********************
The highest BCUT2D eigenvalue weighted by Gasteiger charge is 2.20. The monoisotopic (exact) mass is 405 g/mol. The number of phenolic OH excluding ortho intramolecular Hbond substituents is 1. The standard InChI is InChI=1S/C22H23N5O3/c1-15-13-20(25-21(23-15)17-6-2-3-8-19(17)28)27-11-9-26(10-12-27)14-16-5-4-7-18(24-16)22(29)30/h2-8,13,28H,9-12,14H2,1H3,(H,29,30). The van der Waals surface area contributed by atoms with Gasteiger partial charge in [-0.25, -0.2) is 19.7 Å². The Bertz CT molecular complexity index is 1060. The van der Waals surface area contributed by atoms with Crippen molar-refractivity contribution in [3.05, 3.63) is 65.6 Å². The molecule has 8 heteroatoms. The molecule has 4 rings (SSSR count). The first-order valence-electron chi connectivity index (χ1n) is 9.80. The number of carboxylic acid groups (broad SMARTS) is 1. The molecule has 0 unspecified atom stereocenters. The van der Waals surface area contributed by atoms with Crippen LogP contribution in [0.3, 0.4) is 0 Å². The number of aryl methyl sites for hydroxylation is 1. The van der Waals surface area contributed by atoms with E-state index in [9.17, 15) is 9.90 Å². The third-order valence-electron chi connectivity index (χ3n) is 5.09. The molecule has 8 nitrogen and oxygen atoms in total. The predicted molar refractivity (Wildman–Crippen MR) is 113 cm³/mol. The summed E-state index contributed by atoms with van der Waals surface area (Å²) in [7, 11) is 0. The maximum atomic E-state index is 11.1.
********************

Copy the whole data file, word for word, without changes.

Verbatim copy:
The highest BCUT2D eigenvalue weighted by Gasteiger charge is 2.20. The monoisotopic (exact) mass is 405 g/mol. The number of phenolic OH excluding ortho intramolecular Hbond substituents is 1. The standard InChI is InChI=1S/C22H23N5O3/c1-15-13-20(25-21(23-15)17-6-2-3-8-19(17)28)27-11-9-26(10-12-27)14-16-5-4-7-18(24-16)22(29)30/h2-8,13,28H,9-12,14H2,1H3,(H,29,30). The van der Waals surface area contributed by atoms with Gasteiger partial charge in [-0.25, -0.2) is 19.7 Å². The Bertz CT molecular complexity index is 1060. The van der Waals surface area contributed by atoms with Crippen molar-refractivity contribution in [3.05, 3.63) is 65.6 Å². The molecule has 8 heteroatoms. The molecule has 4 rings (SSSR count). The first-order valence-electron chi connectivity index (χ1n) is 9.80. The number of carboxylic acid groups (broad SMARTS) is 1. The molecule has 0 unspecified atom stereocenters. The van der Waals surface area contributed by atoms with Crippen LogP contribution in [0.3, 0.4) is 0 Å². The number of aryl methyl sites for hydroxylation is 1. The van der Waals surface area contributed by atoms with E-state index in [9.17, 15) is 9.90 Å². The third-order valence-electron chi connectivity index (χ3n) is 5.09. The molecule has 8 nitrogen and oxygen atoms in total. The predicted molar refractivity (Wildman–Crippen MR) is 113 cm³/mol. The summed E-state index contributed by atoms with van der Waals surface area (Å²) in [7, 11) is 0. The maximum atomic E-state index is 11.1.